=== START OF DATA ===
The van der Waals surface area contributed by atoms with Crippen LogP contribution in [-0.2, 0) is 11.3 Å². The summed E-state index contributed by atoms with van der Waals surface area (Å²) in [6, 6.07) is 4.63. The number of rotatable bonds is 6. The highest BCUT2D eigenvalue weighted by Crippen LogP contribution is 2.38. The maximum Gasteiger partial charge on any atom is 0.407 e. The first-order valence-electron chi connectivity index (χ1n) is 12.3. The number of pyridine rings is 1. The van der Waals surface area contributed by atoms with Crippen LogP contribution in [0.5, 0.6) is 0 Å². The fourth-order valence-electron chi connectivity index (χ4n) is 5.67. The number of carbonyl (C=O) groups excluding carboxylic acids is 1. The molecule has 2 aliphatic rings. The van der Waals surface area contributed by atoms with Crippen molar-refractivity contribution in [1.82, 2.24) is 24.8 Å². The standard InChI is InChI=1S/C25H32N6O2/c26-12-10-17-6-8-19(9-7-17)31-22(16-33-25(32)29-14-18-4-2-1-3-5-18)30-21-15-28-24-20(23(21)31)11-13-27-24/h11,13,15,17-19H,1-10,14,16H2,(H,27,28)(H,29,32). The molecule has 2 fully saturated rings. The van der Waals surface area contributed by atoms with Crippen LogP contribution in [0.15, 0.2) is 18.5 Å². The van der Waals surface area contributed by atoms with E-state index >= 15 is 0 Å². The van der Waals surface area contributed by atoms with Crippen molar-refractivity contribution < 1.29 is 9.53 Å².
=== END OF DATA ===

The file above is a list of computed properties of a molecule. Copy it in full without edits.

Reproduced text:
The van der Waals surface area contributed by atoms with Crippen LogP contribution in [-0.2, 0) is 11.3 Å². The summed E-state index contributed by atoms with van der Waals surface area (Å²) in [6, 6.07) is 4.63. The number of rotatable bonds is 6. The highest BCUT2D eigenvalue weighted by Crippen LogP contribution is 2.38. The maximum Gasteiger partial charge on any atom is 0.407 e. The first-order valence-electron chi connectivity index (χ1n) is 12.3. The number of pyridine rings is 1. The van der Waals surface area contributed by atoms with Crippen LogP contribution in [0.5, 0.6) is 0 Å². The fourth-order valence-electron chi connectivity index (χ4n) is 5.67. The number of carbonyl (C=O) groups excluding carboxylic acids is 1. The molecule has 2 aliphatic rings. The van der Waals surface area contributed by atoms with Crippen molar-refractivity contribution in [1.82, 2.24) is 24.8 Å². The standard InChI is InChI=1S/C25H32N6O2/c26-12-10-17-6-8-19(9-7-17)31-22(16-33-25(32)29-14-18-4-2-1-3-5-18)30-21-15-28-24-20(23(21)31)11-13-27-24/h11,13,15,17-19H,1-10,14,16H2,(H,27,28)(H,29,32). The molecule has 2 fully saturated rings. The van der Waals surface area contributed by atoms with Crippen LogP contribution in [0.15, 0.2) is 18.5 Å². The van der Waals surface area contributed by atoms with E-state index >= 15 is 0 Å². The van der Waals surface area contributed by atoms with Crippen molar-refractivity contribution < 1.29 is 9.53 Å².